Things are looking up for environmental consultants in terms of pay and job openings. This is the picture that emerged from the 2013 practitioners survey by the Institute of Environmental Management and Assessment (IEMA).
IEMA’s findings were based on responses to an online survey of its 15,000 members run between December 2012 and January 2013. The independent environmental professional body has been surveying its members annually since 2010, building on surveys in 2005 and 2007.
The latest results reveal that 57% of the 2,281 environmental professionals who took part received a pay rise last year. A fifth of the companies employing these members also took on more environmental staff.
Job rates among environmental professionals appear to be holding up in austere times. The survey reports 96% of respondents were in work in 2012, a slight rise on 2011.
IEMA’s executive policy director Martin Baxter was encouraged by the institutes latest annual barometer. He was also positive about the recruitment upturn: “These figures are clear evidence that UK Plc is now putting environment central to their businesses, and using this as a strategy to grow their way out of the recession.”
The latest survey also shows that a fully qualified, experienced IEMA member can now expect an annual salary in excess of £46,000. Roles in the mining and quarrying sector are most lucrative, commanding a median wage of £62,000 (see figure 1).
At the top end of the wage scale, a fortunate few environmental professionals are being rewarded with salaries above £100,000.
Environmental consultancies make up 30% of IEMA members, the second largest group following private industry employees (49%). They are also more numerous than IEMA’s public sector (14%) and academic (4%) membership combined.
It is encouraging that the median wage among the 300 environmental consultants responding to this survey rose by 3% to £31,000 in 2012 (see figure 2). The rise is a turnaround on the average £1,750 wage drop witnessed in 2011.
Although there have been minor ups and downs, the median wage for an environmental consultant has held remarkably steady since the start of the economic downturn (see figure 2).
The level in 2012 was the same as it was six years before. Inflation will have eaten into this and eroded real incomes, of course, but this is an austerity experience common to other sectors.
At first glance, environmental consultants’ earnings can appear lower than those of environmental professionals in many other businesses. However, variation in the seniority of IEMA members across different sectors means such comparisons are not equivalent. The observed wage difference for environmental consultants, is partly due to the fact that they are ‘bottom heavy’ with more entry level roles than, for example, the manufacturing sector.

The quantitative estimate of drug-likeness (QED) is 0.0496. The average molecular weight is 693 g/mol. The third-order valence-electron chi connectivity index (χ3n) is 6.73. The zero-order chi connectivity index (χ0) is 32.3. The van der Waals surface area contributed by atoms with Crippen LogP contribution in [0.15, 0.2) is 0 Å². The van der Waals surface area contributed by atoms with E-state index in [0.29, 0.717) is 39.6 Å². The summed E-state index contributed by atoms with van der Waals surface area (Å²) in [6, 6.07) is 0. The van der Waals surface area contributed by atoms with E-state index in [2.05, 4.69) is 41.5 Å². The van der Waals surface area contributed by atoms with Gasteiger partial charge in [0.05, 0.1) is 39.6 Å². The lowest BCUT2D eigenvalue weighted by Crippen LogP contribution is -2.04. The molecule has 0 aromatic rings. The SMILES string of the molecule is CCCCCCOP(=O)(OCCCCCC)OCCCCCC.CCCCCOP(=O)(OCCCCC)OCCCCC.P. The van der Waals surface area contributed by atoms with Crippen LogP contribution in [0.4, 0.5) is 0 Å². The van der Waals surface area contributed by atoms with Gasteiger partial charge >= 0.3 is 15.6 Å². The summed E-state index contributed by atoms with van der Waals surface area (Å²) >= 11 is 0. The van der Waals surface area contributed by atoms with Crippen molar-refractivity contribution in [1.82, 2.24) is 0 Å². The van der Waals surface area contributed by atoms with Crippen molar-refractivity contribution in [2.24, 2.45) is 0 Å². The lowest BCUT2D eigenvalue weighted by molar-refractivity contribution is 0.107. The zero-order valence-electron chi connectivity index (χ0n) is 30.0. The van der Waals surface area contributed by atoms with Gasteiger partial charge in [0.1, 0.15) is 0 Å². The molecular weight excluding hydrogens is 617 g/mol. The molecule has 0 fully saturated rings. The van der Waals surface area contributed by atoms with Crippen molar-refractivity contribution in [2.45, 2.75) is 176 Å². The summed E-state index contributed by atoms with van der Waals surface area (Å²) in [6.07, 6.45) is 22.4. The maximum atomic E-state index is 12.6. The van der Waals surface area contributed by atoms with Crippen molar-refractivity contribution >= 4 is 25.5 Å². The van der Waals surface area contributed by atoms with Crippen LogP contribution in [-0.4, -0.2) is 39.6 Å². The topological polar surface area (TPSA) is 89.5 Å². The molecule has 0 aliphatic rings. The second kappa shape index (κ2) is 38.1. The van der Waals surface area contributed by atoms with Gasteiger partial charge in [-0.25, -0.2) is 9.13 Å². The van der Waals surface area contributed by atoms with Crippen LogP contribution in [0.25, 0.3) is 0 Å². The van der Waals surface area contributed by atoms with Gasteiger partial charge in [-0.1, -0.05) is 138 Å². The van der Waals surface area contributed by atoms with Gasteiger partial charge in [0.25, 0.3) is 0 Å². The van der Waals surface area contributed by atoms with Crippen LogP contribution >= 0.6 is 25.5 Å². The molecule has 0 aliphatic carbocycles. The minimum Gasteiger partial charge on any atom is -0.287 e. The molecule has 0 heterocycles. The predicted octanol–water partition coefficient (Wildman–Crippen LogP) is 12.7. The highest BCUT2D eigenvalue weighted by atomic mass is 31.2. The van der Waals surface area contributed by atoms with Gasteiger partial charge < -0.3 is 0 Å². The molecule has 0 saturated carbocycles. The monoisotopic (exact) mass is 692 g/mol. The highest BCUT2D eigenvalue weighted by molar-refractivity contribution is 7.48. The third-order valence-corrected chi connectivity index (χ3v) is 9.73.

The typical earnings for graduate-level IEMA members were £21,200 in 2012 (see figures 3-4).
However, remuneration increases with career progress, rising to £46,025 for full IEMA members, rewarding both qualifications and experience. Leaders within the profession who eventually become IEMA fellows can expect to attain a median income of £65,100 currently.
Some general salary and employment trends can also be gleaned from IEMA’s latest survey.
For example, the average wage increase for the 57% of members who did receive a pay rise last year was an appreciable 4% hike. This far outstrips the typical 1.4% increase in gross annual earnings for UK employees in 2012.
Less fortunate, however, were the 36% of IEMA members whose pay remained frozen last year.
Self-employment for environmental professionals has been rising since 2010 with 8.5% of environmental practitioners now working for themselves. This has mirrored a broader trend for self-employment within the UK labour market since the recession began.
A fifth of IEMA members surveyed said the company they worked for recruited more environment professionals in 2012. These firms were commonly recruiting staff to work in sustainability, health and safety and environmental management, protection and regulation.
Significantly, graduate opportunities made up 14% of new recruitment last year.
Environmental impact assessment (21%) and ecology and biodiversity (20%) were the most popular roles for firms recruiting graduate staff, followed by land use and planning (16%), air quality (11%) and climate change (11%).
EIA remains a particularly important work strand, contributing to the role of 32% of IEMA’s environmental consultancy membership.
The pen portraits included in this story of three environmentalists – working in climate, ecology and environmental impact assessment – exemplify the wide range of opportunities for graduates in the environmental sector and the kind of careers they can look forward to.
Go to case study: David Dowson, carbon and energy manager
Go to case study: Jessica Fleming, environmental consultant and scientist
Go to case study: Jon Huckle, ecological technical director